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The Emergency Response That Worked

Washington’s rescue of Wall Street is almost complete — and it has been surprisingly affordable.The entire cost of the federal government’s financial rescue — not just the cost of the Treasury Dept.’s TARP program — is expected to be $89 billion, reports the Wall Street Journal’s Deborah Solomon. Solomon writes, “this includes the Troubled Asset Relief Program, capital injections into Fannie Mae and Freddie Mac, loan guarantees by the Federal Housing Administration, and Federal Reserve moves such as buying mortgage-backed securities and propping up the commercial-paper market.”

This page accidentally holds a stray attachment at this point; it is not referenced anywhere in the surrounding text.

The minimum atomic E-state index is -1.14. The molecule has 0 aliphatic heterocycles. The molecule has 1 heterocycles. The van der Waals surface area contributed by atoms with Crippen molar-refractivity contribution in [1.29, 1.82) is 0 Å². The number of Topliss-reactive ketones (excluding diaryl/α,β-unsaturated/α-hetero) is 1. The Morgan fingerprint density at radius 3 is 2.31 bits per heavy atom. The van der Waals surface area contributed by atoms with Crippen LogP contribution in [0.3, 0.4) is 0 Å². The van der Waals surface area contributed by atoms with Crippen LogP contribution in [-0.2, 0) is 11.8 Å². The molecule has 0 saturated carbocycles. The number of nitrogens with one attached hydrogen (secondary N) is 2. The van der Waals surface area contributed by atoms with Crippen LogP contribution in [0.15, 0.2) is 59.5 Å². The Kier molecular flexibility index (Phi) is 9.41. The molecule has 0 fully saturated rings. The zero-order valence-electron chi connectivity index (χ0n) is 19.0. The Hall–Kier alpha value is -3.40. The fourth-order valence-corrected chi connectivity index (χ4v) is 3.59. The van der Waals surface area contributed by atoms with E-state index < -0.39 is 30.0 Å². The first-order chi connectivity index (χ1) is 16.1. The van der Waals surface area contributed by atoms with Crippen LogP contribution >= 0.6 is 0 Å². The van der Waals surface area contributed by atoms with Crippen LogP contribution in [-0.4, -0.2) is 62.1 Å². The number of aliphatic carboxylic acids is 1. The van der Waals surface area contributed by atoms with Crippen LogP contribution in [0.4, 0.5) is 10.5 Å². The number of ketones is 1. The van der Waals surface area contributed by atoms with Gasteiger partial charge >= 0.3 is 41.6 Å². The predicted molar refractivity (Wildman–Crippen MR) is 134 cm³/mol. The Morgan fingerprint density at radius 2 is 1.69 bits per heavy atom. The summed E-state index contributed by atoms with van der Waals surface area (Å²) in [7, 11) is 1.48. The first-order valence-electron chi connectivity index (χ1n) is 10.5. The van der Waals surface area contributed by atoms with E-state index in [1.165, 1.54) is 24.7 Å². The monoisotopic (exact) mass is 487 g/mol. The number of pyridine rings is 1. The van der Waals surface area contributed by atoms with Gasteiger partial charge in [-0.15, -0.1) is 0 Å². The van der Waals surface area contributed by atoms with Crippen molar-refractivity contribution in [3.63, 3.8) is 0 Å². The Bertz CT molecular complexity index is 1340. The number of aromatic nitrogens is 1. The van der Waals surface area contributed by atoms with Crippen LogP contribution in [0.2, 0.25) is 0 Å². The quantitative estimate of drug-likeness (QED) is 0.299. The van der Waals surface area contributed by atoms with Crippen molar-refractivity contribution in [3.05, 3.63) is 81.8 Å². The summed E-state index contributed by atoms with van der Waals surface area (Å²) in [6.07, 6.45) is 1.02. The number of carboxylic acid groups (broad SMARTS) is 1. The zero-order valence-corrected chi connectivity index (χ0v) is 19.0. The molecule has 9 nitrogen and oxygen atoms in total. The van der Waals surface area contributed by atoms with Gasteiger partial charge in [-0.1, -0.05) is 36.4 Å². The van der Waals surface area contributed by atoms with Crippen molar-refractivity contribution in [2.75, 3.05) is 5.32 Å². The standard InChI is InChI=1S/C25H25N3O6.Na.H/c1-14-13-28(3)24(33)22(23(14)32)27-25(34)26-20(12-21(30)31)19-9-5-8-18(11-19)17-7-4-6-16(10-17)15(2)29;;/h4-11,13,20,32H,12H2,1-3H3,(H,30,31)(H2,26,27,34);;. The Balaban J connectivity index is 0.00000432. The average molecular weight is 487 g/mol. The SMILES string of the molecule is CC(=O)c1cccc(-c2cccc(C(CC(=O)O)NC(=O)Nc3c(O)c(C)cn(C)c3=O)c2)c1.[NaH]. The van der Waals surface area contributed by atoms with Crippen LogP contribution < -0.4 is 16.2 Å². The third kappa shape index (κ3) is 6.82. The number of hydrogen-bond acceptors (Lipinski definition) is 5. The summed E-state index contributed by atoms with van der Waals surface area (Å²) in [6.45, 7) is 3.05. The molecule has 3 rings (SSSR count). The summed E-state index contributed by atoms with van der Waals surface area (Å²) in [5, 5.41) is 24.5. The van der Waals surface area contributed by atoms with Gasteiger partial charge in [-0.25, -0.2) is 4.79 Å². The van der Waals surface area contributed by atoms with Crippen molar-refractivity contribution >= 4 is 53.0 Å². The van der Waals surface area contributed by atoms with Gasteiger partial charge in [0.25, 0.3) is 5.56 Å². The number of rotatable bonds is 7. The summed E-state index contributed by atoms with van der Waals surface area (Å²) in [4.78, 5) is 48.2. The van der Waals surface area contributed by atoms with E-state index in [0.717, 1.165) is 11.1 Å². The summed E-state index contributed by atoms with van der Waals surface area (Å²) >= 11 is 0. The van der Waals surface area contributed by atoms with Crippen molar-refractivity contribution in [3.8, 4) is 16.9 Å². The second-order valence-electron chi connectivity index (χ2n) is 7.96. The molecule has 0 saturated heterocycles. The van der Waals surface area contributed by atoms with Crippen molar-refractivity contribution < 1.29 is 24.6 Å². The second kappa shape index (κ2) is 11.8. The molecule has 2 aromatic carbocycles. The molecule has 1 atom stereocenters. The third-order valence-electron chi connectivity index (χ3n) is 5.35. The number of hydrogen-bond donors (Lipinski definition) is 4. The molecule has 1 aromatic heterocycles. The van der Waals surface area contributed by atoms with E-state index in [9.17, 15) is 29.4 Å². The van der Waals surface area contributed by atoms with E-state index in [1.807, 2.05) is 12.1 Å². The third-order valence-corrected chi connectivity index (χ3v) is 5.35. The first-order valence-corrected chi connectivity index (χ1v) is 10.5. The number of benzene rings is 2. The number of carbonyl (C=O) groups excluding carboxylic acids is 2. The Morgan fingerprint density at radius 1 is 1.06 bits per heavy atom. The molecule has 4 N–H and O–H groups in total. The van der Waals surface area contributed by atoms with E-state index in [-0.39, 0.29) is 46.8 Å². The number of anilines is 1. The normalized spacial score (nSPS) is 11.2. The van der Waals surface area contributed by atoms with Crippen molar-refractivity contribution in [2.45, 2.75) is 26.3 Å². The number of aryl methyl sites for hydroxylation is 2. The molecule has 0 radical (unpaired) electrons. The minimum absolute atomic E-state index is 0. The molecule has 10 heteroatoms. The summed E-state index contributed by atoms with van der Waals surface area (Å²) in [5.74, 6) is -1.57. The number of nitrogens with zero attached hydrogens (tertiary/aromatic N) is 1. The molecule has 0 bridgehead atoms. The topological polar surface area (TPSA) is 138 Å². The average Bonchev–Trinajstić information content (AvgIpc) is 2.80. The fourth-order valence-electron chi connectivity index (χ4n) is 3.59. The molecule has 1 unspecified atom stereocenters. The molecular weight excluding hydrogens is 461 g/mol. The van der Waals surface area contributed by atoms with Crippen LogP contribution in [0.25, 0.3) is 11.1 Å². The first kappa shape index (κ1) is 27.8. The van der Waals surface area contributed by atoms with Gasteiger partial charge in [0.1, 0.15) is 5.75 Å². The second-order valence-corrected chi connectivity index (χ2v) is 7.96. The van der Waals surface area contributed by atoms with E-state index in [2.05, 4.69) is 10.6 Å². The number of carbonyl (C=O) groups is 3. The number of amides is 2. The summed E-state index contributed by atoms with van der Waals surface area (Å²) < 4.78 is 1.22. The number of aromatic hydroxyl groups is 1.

The financial rescue will cost less than government’s intervention in the comparably mild savings and loan crisis of the late 80s and early 90s. Citigroup, AIG and General Motors are all expected to return their bailout money. Only Fannie Mae and Freddie Mac, “are expected to rely on federal coffers for years.”

As I’ve blogged before, Washington leaders like Treasury Sec. Tim Geithner and Federal Reserve Chairman Ben Bernanke may begin to receive more public recognition for rescuing Wall Street if they offer better employment and foreclosure prevention programs. The Obama administration does need to focus less on Wall Street and more on “Main Street.” Still, the Obama administration — as well as the Bush administration in its final months — swiftly implemented policies that averted a catastrophe of the financial system. The federal government deserves credit for seeing through its controversial emergency response actions.

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